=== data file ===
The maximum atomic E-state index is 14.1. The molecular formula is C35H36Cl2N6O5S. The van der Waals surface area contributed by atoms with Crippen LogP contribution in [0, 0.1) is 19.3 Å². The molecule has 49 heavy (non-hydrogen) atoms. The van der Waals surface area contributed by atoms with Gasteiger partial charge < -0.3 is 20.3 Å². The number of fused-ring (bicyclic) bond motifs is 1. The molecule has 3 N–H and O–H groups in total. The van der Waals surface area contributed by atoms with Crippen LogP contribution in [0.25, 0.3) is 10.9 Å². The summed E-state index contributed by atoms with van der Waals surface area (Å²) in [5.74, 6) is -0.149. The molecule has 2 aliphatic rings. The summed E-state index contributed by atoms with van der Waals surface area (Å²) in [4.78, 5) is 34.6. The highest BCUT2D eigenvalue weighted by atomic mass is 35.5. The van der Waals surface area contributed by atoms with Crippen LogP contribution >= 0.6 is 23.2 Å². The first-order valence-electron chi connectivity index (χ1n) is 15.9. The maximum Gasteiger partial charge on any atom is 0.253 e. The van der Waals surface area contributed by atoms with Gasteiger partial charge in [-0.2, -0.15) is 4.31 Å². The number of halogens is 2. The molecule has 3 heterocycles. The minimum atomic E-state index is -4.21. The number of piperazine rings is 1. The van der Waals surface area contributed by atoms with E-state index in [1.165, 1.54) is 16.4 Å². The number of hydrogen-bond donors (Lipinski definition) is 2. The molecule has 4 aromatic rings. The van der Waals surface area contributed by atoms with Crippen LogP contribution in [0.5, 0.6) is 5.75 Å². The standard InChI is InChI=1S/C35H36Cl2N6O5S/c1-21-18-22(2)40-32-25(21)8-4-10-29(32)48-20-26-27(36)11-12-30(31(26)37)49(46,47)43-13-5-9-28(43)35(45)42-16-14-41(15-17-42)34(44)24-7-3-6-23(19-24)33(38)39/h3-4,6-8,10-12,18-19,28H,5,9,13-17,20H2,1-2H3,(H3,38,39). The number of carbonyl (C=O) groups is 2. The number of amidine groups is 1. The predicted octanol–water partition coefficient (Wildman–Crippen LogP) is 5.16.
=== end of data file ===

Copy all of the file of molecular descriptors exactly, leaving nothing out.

The maximum atomic E-state index is 14.1. The molecular formula is C35H36Cl2N6O5S. The van der Waals surface area contributed by atoms with Crippen LogP contribution in [0, 0.1) is 19.3 Å². The molecule has 49 heavy (non-hydrogen) atoms. The van der Waals surface area contributed by atoms with Gasteiger partial charge < -0.3 is 20.3 Å². The number of fused-ring (bicyclic) bond motifs is 1. The molecule has 3 N–H and O–H groups in total. The van der Waals surface area contributed by atoms with Crippen LogP contribution in [0.25, 0.3) is 10.9 Å². The summed E-state index contributed by atoms with van der Waals surface area (Å²) in [5.74, 6) is -0.149. The molecule has 2 aliphatic rings. The summed E-state index contributed by atoms with van der Waals surface area (Å²) in [4.78, 5) is 34.6. The highest BCUT2D eigenvalue weighted by atomic mass is 35.5. The van der Waals surface area contributed by atoms with Crippen LogP contribution >= 0.6 is 23.2 Å². The first-order valence-electron chi connectivity index (χ1n) is 15.9. The maximum Gasteiger partial charge on any atom is 0.253 e. The van der Waals surface area contributed by atoms with Gasteiger partial charge in [-0.2, -0.15) is 4.31 Å². The number of halogens is 2. The molecule has 3 heterocycles. The minimum atomic E-state index is -4.21. The number of piperazine rings is 1. The van der Waals surface area contributed by atoms with E-state index in [1.165, 1.54) is 16.4 Å². The number of hydrogen-bond donors (Lipinski definition) is 2. The molecule has 4 aromatic rings. The van der Waals surface area contributed by atoms with Crippen LogP contribution in [0.5, 0.6) is 5.75 Å². The standard InChI is InChI=1S/C35H36Cl2N6O5S/c1-21-18-22(2)40-32-25(21)8-4-10-29(32)48-20-26-27(36)11-12-30(31(26)37)49(46,47)43-13-5-9-28(43)35(45)42-16-14-41(15-17-42)34(44)24-7-3-6-23(19-24)33(38)39/h3-4,6-8,10-12,18-19,28H,5,9,13-17,20H2,1-2H3,(H3,38,39). The number of carbonyl (C=O) groups is 2. The number of amidine groups is 1. The predicted octanol–water partition coefficient (Wildman–Crippen LogP) is 5.16.